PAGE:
Home building is pretty much of a gamble these days, so perhaps it is appropriate that the National Association of Home Builders will be in Las Vegas again in January for an annual convention/exposition.
Officially, however, home builders are cautiously optimistic for the first time in nearly a year. Housing starts registered a whopping 33 percent gain in June and a more modest 5 percent upturn in July.
"Although we're pleased with the recent upturn in the market," cautioned Merrill Butler, president of the 123,000-member trade association, "we've got to remember that July's annual rate of 1.266 million housing starts is still 23 percent below the July 1979 rate of 1.76 million and 40 percent below the July 1978 rate of 2.1 million.
"Mortgage rates, which had fallen below 12 percent in many areas of the country in June, are now 13 percent or more.
"Unless this trend is reversed soon, what recovery there has been so far could be nipped in the bud in the next couple of months," Butler said.It has been observed that as interest rates approach 13 percent, buyers start deserting the market.
Butler blamed housing's credit problems on heavy government borrowing. The Carter administration recently revised its budget deficit projection for fiscal 1980 upwards to $61 billion.
"The more money the government borrows," said Butler, "the less money we have available to finance houses, auto or business ventures."
But, Butler cautions prospective home buyers to buy now rather than wait for interest rates to come down. Housing economists don't see much reason to believe that interest rates will fall below 11.5 percent in the foreseeable future. And housing prices, like-everything else, are headed up.
"With home values increasing at about 10 percent a year, a home is still one of the best investments available to the average family," Butler said here recently.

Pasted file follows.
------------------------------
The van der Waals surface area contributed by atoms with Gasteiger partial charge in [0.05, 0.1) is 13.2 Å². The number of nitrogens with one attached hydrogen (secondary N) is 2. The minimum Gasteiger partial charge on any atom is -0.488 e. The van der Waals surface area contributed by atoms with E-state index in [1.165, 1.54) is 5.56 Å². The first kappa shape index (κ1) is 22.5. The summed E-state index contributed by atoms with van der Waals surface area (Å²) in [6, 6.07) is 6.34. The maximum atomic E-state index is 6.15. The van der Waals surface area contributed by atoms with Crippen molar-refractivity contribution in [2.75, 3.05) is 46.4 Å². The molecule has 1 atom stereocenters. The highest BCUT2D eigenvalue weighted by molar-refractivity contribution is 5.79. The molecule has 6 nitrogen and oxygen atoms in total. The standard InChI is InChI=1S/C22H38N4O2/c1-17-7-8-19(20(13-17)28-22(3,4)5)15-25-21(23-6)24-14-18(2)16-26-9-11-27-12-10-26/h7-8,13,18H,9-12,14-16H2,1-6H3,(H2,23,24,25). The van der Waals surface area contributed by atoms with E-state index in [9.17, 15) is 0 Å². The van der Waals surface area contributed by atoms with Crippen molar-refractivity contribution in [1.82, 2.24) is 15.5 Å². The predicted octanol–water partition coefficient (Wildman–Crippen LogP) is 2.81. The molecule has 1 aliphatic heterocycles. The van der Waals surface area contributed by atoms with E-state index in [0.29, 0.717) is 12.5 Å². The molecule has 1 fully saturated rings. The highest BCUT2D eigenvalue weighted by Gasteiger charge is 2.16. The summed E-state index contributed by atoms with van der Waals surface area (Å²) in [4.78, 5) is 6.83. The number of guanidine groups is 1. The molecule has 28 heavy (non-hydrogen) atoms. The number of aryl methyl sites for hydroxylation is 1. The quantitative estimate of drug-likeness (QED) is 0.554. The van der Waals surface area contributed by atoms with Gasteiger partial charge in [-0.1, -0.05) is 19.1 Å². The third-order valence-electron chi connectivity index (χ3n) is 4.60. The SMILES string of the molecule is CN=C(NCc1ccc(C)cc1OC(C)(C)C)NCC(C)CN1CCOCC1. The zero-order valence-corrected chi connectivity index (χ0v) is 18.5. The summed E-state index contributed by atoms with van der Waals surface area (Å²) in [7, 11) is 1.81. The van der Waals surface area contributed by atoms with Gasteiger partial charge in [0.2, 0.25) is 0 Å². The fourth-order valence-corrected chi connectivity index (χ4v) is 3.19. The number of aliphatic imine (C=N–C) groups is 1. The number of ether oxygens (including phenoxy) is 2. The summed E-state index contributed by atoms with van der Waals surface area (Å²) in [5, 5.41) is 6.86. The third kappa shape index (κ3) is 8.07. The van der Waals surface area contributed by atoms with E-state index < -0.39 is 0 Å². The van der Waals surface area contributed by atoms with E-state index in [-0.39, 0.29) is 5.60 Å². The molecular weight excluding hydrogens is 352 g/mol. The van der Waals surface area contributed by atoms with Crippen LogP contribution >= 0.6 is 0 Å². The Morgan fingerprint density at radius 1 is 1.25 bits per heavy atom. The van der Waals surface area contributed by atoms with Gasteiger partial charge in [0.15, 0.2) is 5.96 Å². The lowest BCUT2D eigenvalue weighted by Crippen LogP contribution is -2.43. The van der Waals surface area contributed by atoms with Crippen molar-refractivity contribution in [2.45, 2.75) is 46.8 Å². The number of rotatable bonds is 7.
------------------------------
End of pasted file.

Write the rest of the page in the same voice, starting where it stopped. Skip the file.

"A 12 or 13 percent interest rate doesn't look quite so formidable when you consider the tax advantage of buying a home. Both the interest on the mortgage and property taxes are deductible on your federal income tax return."
A family of four with an income of $28,000 a year would pay a net interest of 7.8 percent on a 13 percent, $57,600 30-year mortgage when the tax advantage is considered, according to NAHB statistics.
"Waiting can be costly," Butler said. "Assuming that new home prices continue to increase about 12 percent a year, today's $64,000 home will cost $71,680 next year. Even if mortgage interest rates fell a full percentage point from 13 percent to 12 percent, you'd still be paying more. A 10 percent down payment would have jumped from $6,400 to $7,168, and monthly payments on a 30-year mortgage would increase from $637 to $664.
"We realize, of course, that many young families, can't buy a home at today's prices at any interest rate," said Butler. "The issue of housing affordability is going to be one of the major dilemmas facing us during the 1980s."
NAHB estimates that 2.3 million units will be needed each year to meet the demands of the so-called baby boom generation, as well as to replace dilapidated housing stock. By contrast, this year's forecast calls for 1.18 million units; next year's for 1.55 million units.
"The result can only be another rash of price hikes when the housing market recovers and releases this bottled-up demand," predicted Butler.